At the GreenMount School, we develop readers who can think critically and thinkers who can read fluently. Reading, writing, speaking, and listening skills are integrated throughout the curriculum to produce active listeners and engaging speakers who choose their words with confidence and care.
At all grade levels, we use story as an important teaching tool. Our focus on narrative involves questioning who is telling the story, the environment in which the story is being told, and the larger context of any written piece.
Students begin answering the question, “How can you tell whose story is being told?” as early as kindergarten when they are asked to empathize with different characters in a simple story.
As they listen to and discuss a multitude of stories told by diverse authors from home and around the world, students develop a love of reading and an appreciation of different perspectives. The kindergarten classroom is in a literacy-rich environment, filled with books, artwork, and manipulatives that provide opportunities to engage with language. An emphasis on the alphabet and sound-symbol correlation provides a solid foundation for first grade and beyond.
Structured literacy, including explicit phonics and fluency instruction, is an important part of the language arts curriculum at the GreenMount School. Using principles grounded in the science of how the brain learns to read, children are guided through developmentally appropriate activities to gain skills and increase fluency. An emphasis on hands-on and experiential learning engages students with diverse learning styles and makes learning fun for both teachers and students.
First through third graders continue to practice age and grade-appropriate phonics skills to become more proficient readers and explore written text as a means to learn about the world around them. With the support of teachers, peers, and buddies in older grades, they critically examine what they read, learning to make predictions and develop inferences. Through thoughtful, intriguing, and playful prompts, students explore their own writing ability and learn to use tools for creative expression.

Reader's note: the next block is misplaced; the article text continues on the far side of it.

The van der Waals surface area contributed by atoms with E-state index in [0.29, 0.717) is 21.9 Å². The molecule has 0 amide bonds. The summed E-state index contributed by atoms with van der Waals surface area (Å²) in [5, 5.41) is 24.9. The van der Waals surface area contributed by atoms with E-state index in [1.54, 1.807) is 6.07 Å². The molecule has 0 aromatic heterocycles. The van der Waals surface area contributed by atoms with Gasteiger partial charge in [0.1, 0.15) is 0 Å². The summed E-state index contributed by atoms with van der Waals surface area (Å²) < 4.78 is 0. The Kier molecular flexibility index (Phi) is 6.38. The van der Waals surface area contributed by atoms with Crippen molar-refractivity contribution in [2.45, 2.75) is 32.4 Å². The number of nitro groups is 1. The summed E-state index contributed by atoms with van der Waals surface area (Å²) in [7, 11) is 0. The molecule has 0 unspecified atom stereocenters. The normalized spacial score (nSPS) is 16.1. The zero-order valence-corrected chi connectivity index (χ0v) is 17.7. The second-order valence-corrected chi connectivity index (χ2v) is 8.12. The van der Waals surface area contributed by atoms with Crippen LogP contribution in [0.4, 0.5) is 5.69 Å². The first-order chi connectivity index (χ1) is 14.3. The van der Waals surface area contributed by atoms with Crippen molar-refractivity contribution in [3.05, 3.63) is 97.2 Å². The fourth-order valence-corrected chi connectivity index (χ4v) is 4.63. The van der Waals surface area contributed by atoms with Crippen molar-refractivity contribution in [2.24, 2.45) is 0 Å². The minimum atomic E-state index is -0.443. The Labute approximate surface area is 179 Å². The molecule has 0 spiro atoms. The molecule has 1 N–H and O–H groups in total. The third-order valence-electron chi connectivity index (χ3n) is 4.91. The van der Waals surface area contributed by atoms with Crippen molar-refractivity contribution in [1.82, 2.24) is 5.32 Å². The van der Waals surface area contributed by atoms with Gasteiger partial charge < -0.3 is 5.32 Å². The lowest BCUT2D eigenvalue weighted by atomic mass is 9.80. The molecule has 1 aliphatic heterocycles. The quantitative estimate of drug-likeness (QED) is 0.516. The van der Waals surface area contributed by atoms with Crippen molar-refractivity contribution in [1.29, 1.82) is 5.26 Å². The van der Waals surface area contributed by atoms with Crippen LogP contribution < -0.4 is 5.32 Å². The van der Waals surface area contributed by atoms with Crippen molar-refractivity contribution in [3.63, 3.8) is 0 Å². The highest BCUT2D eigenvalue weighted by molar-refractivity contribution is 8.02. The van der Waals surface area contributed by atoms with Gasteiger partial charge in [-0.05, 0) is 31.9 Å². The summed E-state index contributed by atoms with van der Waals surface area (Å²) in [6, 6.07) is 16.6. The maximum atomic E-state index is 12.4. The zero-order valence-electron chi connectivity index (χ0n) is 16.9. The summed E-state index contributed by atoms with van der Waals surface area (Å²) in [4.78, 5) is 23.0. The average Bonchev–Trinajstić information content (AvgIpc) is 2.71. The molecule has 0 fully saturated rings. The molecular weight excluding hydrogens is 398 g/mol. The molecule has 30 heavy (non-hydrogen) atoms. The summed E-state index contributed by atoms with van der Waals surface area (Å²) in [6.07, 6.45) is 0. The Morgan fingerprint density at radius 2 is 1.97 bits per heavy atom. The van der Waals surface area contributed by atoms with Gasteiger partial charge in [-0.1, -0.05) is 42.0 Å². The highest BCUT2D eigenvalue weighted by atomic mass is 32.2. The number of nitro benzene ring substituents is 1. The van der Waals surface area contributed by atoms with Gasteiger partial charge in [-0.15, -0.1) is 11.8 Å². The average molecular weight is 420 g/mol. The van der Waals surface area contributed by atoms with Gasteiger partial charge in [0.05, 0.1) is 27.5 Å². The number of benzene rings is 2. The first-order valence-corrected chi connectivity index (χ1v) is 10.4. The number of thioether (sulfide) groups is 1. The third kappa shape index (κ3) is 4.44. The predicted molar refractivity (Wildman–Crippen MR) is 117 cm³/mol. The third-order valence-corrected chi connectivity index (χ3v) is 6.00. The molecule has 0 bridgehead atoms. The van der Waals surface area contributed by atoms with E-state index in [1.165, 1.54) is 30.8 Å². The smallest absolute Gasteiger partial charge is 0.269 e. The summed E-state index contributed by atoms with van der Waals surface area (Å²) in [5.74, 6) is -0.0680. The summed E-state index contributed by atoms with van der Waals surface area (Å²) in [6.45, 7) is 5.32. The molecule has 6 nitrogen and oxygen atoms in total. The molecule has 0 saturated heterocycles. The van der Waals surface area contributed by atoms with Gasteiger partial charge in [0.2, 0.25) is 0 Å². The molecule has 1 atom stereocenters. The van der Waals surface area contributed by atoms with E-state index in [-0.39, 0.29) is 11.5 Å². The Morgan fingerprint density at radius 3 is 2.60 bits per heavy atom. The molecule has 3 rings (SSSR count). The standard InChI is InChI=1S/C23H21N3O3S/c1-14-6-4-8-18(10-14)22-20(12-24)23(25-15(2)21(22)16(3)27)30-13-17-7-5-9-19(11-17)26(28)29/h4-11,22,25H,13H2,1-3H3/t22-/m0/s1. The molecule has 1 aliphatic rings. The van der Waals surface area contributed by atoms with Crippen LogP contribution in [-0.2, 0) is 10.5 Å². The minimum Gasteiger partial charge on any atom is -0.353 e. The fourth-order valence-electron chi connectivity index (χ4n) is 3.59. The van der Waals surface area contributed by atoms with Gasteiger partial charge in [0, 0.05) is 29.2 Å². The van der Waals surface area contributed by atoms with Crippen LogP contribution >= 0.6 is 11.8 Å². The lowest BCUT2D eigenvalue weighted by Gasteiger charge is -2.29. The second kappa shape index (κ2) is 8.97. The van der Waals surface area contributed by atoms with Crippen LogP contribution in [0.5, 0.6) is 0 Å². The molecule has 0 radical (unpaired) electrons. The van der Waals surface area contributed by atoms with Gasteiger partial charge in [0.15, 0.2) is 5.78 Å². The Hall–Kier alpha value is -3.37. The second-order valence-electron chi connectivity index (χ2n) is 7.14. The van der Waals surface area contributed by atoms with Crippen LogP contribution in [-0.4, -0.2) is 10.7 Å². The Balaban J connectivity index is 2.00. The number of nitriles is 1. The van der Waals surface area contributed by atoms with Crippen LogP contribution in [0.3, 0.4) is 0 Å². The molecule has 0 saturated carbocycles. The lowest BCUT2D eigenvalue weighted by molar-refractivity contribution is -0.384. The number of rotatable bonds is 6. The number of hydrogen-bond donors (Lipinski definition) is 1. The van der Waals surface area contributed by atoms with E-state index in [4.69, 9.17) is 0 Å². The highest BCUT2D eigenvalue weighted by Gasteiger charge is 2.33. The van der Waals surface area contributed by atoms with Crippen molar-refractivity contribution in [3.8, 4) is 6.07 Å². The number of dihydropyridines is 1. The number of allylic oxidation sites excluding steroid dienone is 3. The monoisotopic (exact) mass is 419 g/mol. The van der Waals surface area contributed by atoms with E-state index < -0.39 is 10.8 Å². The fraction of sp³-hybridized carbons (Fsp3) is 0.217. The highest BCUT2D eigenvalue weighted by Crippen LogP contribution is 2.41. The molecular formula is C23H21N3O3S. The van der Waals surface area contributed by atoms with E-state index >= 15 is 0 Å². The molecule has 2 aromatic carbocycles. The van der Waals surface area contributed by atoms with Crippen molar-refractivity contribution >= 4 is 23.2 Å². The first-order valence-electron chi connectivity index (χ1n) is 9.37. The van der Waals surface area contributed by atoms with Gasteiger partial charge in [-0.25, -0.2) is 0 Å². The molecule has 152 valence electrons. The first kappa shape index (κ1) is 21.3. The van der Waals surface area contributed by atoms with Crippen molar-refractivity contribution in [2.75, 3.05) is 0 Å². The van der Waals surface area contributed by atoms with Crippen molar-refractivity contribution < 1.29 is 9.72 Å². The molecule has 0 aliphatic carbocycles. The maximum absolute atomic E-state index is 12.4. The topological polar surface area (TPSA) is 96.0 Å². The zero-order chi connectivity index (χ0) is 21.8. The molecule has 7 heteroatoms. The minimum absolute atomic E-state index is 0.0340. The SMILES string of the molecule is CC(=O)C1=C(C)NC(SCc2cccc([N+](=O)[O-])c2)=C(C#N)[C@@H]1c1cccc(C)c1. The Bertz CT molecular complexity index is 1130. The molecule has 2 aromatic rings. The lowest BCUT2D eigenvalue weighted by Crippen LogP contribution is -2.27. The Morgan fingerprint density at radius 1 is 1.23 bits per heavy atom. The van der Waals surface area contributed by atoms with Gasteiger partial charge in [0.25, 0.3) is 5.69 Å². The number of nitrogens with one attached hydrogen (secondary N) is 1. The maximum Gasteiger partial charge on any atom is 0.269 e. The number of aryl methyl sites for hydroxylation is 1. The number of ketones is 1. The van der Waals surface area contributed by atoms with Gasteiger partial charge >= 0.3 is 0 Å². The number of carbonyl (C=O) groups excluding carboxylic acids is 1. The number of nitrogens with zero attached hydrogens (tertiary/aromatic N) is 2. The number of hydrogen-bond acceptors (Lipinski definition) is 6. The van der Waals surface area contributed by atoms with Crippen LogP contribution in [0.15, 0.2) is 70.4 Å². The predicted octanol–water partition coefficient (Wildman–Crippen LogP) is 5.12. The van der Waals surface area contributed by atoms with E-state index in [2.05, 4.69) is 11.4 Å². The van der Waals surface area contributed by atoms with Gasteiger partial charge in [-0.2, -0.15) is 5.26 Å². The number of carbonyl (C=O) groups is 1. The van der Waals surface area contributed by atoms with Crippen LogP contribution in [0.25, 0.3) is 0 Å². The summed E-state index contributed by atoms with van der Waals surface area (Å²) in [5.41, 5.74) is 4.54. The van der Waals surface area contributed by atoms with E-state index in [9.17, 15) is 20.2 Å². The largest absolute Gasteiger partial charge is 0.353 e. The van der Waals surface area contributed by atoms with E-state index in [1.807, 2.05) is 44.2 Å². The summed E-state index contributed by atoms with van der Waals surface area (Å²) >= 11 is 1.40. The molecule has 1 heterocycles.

Thematic learning plays an increasingly essential role in our language arts curriculum as students progress from elementary to middle school. As students read, analyze, discuss, and debate ideas in both fiction and nonfiction texts, they grow in their ability to understand others and draw connections between concepts and time periods. Continued explicit instruction in writing, grammar, vocabulary, and spelling provides a concrete pathway for students to fully discover and learn to express their own unique voices.
Experiences such as field trips to local theaters, discussions with visiting authors, and student-led letter-writing campaigns provide authentic contexts for students to discover the power of different forms of expression.